Grown solely in China’s Fujian Province, this iconic smoky tea has been dried over fires of resin- sweet pinewood, a technique discovered by accident way back in the 16th century. After a travelling army decided to spend the night in the tea warehouses, there was only one thing to save the tea from the stench: smoking it over wood from the local pine forests. European merchants soon developed a taste for the astonishingly aromatic brew – and the rest is history…
Ideally warm the pot first with a splash of hot water. Use one teaspoon (around 2g) per cup and always use freshly drawn and boiled water. Allow to brew for 3-5 minutes according to taste. Can be drunk with or without milk.
I blend it with English Breakfast or Russian Caravan in order to have a more delicate flavour: it's really wonderful
13th April 2015 Posted by
This is a very complex Lapsang Souchong and can provide very different drinks when changing only the brew time. Short brewing gives a more smoky, thinner tea (along the lines of a Pu-erh, but very smoky) - while longer brewing releases the oily mouth-feel and reduced smoky flavours. I drink it either with or without milk. A long brew, quite strong, with a dash of milk reminds me of steam locomotive workshops!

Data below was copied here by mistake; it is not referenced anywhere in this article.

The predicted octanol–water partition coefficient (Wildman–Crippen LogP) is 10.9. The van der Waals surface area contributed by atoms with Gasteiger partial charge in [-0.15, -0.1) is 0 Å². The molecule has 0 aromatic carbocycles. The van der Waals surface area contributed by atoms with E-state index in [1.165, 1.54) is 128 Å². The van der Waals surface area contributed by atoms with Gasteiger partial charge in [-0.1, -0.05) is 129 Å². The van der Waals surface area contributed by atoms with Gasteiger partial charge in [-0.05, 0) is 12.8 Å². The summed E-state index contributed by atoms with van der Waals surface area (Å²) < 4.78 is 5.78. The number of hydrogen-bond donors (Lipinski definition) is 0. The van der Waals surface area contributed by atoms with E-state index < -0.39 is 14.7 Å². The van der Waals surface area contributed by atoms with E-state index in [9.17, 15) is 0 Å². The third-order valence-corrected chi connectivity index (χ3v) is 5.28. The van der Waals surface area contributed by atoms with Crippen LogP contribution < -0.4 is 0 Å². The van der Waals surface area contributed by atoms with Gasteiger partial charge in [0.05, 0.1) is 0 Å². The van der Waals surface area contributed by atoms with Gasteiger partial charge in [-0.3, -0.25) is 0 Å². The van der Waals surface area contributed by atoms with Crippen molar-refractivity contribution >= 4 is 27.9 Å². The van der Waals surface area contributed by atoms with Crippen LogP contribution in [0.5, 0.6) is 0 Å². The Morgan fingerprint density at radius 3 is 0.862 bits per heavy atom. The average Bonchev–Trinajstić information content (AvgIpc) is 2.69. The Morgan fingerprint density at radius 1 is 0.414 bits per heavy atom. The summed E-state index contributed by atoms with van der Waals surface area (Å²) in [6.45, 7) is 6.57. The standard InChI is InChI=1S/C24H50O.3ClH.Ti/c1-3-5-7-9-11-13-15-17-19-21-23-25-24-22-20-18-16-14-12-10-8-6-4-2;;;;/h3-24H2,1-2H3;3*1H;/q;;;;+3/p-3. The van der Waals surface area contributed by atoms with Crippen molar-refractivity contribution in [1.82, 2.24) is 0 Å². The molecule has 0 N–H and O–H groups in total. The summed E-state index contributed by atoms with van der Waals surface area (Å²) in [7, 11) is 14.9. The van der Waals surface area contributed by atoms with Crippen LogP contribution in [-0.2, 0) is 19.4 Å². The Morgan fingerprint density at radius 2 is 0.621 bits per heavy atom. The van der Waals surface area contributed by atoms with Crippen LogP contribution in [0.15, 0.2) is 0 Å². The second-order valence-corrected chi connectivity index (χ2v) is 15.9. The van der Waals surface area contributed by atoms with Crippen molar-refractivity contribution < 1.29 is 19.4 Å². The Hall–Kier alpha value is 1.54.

Normally a non tea drinker.
29th July 2014 Posted by
Coffee is normally my drink. I always refuse tea as a drink. However my wife suggested I gave this blend a try. The flavour is nothing like I was expecting. To my a lovely earthy flavour and I am now hooked. It's a refreshing change from my normal coffee. Love it.
Not for me
25th July 2014 Posted by
I tried this and was not a fan, Tasted like burnt food, :( You know.. you burn something and think, Oh well I can eat around it, But then find out the food has that burnt taste to it..
Brilliant and rich
19th July 2014 Posted by
Out of all the lapsang souchongs I've tried this definitely has the richest, most intriguing flavour. Rather than a plain smoky aroma the smoke has a hint of sweetness on an overall savoury flavour reminscient of a grilled meal, almost like a pu-erh. Lovely with milk too; the flavour isn't lost at all.